A recent report from the Swedish Medical Products Agency states that withdrawal reactions may be a bigger problem than previously thought. The Swedish adverse reactions database (SWEDIS) contains 71 reports of abstinence/withdrawal symptoms with tramadol, 25 of which were also classed as dependence, habituation or increased tolerance. Treatment duration ranged from 1 week to more than 3 years at dosages of 50-2999 mg. This means that withdrawal symptoms are possible at low/normal doses, and after treatment periods of <6 months.5
Opioid agonist and antagonist properties and may precipitate withdrawal symptoms, including pain, in patients dependent on other opioids
However, longer duration of action than morphine and sublingually is an effective analgesic for 6 to 8 hours
Vomiting may be a problem
Alfentanil, fentanyl and remifentanil - used by injection for intra-operative analgesia. Fentanyl is available at a transdermal patch and has a 72 hour duration of action. This makes it useful in palliative care but it is significantly more expensive than morphine. A new matrix patch which has 35-50% less fentanyl than those currently available appears to be as effective and safe as other standard oral and transdermal opioid treatments.6 Fentanyl appears to be effective in both older and younger age groups.7
See monographs of individual drugs for further details.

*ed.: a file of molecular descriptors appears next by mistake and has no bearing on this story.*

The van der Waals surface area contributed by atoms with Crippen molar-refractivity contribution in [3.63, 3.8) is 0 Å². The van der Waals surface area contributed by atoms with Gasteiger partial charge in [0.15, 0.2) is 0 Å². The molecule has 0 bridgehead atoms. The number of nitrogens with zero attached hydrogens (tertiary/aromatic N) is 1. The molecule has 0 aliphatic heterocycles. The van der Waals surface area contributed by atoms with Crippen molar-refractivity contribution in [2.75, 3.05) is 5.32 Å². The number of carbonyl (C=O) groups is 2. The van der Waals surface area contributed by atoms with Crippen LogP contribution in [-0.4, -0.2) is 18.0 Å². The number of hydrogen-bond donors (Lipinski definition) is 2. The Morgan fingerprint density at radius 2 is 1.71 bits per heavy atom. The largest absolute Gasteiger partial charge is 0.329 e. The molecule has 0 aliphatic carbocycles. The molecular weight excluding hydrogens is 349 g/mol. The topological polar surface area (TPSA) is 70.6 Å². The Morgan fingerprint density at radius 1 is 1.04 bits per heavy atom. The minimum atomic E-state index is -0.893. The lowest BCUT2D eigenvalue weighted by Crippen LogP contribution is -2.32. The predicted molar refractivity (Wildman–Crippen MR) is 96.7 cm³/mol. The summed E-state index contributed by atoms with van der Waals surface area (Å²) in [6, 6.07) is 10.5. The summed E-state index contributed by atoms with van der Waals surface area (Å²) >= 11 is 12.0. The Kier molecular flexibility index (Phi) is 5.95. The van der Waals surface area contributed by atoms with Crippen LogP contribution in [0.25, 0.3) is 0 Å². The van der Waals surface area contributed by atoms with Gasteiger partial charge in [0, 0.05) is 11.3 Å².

Antidepressants - low-dose antidepressants (e.g. amitriptyline 75-150 mg nocte) useful for controlling neuropathic pain. Older tricyclics better than newer SSRIs. If benefit is going to occur, it is usually seen within one week.
Anticonvulsants, most commonly carbamazepine, also useful for neuropathic pain.10 Gabapentin and pregabalin are also licensed for this use. Main indication diabetic neuropathy, trigeminal neuralgia, but also in shooting pain which does not respond to antidepressants, e.g. phantom limb pain.
Muscle spasm - consider a muscle relaxant such as diazepam or baclofen.
Nerve compression may be reduced by a corticosteroid such as dexamethasone, which reduces oedema around the tumour, thus reducing compression.
Block nerve conduction reversibly
Frequent blocks sometimes effect a permanent cure
Regional blocks have been used to good effect in shoulder pain, intercostal neuralgia, postoperative scar pains and other peripheral neuralgias
Epidural steroids and facet joint blocks:
Commonly used for chronic back pain
Trials show statistically significant improvement for up to one year
Not known whether addition of steroid to local anaesthetic is essential
Better results obtained the earlier the patient is treated and in patients who have not had spinal surgery
May take up to a week for benefit to be felt
Worth repeating if short-lived relief, and a course of three injections is often recommended
Facet joint injection with local anaesthetic and steroid is indicated when pain is worse when sitting, and pain is provoked by lateral rotation and spine extension
TENS - rationale is the gate theory. Limited efficacy in acute pain. Patient education in use of technique is important. Many trials, but no systematic reviews.
Neurolytic blocks - aimed at destroying nerves conducting pain by cutting, burning or damaging . Plasticity theory counsels against this approach due to ability of CNS to 're-wire' but have a place in cancer pain when there is short prognosis, or where alternatives not helping or possible.
Surgery - neurosurgical interventions often used for orthopaedic pain - e.g include dorsal column stimulation, rhizotomy, cordotomy and dorsal root entry zone (DREZ) lesions. Some controversy about long-term efficacy."
- Methadone Information for Consumers
- Methadone Information for Healthcare Professionals (includes dosage details)
- Side Effects of Methadone (detailed)